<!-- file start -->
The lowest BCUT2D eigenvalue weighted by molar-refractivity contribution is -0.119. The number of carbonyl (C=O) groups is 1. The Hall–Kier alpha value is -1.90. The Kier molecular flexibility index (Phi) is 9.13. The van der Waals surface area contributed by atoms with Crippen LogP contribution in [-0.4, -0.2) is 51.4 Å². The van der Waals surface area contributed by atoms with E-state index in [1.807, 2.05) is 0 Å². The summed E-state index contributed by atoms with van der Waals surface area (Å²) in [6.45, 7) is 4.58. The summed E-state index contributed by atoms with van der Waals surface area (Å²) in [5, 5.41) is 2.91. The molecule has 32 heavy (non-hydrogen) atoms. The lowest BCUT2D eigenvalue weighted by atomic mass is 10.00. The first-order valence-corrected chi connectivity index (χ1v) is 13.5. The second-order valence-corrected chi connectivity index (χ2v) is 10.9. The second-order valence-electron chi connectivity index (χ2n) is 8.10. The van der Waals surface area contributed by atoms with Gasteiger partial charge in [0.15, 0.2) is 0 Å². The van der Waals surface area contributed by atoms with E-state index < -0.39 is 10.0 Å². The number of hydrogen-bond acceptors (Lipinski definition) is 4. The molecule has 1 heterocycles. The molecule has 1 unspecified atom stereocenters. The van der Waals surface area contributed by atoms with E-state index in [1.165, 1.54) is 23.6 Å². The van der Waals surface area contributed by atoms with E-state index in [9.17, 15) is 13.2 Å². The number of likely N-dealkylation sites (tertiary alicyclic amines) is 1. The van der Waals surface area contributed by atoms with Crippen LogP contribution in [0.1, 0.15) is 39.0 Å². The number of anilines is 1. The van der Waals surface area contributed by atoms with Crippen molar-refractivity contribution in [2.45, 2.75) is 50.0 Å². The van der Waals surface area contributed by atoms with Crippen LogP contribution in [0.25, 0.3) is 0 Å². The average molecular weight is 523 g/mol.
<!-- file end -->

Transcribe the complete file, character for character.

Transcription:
The lowest BCUT2D eigenvalue weighted by molar-refractivity contribution is -0.119. The number of carbonyl (C=O) groups is 1. The Hall–Kier alpha value is -1.90. The Kier molecular flexibility index (Phi) is 9.13. The van der Waals surface area contributed by atoms with Crippen LogP contribution in [-0.4, -0.2) is 51.4 Å². The van der Waals surface area contributed by atoms with E-state index in [1.807, 2.05) is 0 Å². The summed E-state index contributed by atoms with van der Waals surface area (Å²) in [6.45, 7) is 4.58. The summed E-state index contributed by atoms with van der Waals surface area (Å²) in [5, 5.41) is 2.91. The molecule has 32 heavy (non-hydrogen) atoms. The lowest BCUT2D eigenvalue weighted by atomic mass is 10.00. The first-order valence-corrected chi connectivity index (χ1v) is 13.5. The second-order valence-corrected chi connectivity index (χ2v) is 10.9. The second-order valence-electron chi connectivity index (χ2n) is 8.10. The van der Waals surface area contributed by atoms with Gasteiger partial charge in [0.15, 0.2) is 0 Å². The van der Waals surface area contributed by atoms with E-state index < -0.39 is 10.0 Å². The number of hydrogen-bond acceptors (Lipinski definition) is 4. The molecule has 1 heterocycles. The molecule has 1 unspecified atom stereocenters. The van der Waals surface area contributed by atoms with E-state index in [1.165, 1.54) is 23.6 Å². The van der Waals surface area contributed by atoms with E-state index in [9.17, 15) is 13.2 Å². The number of likely N-dealkylation sites (tertiary alicyclic amines) is 1. The van der Waals surface area contributed by atoms with Crippen LogP contribution in [0.1, 0.15) is 39.0 Å². The number of anilines is 1. The van der Waals surface area contributed by atoms with Crippen molar-refractivity contribution in [2.45, 2.75) is 50.0 Å². The van der Waals surface area contributed by atoms with Crippen LogP contribution in [0.25, 0.3) is 0 Å². The average molecular weight is 523 g/mol.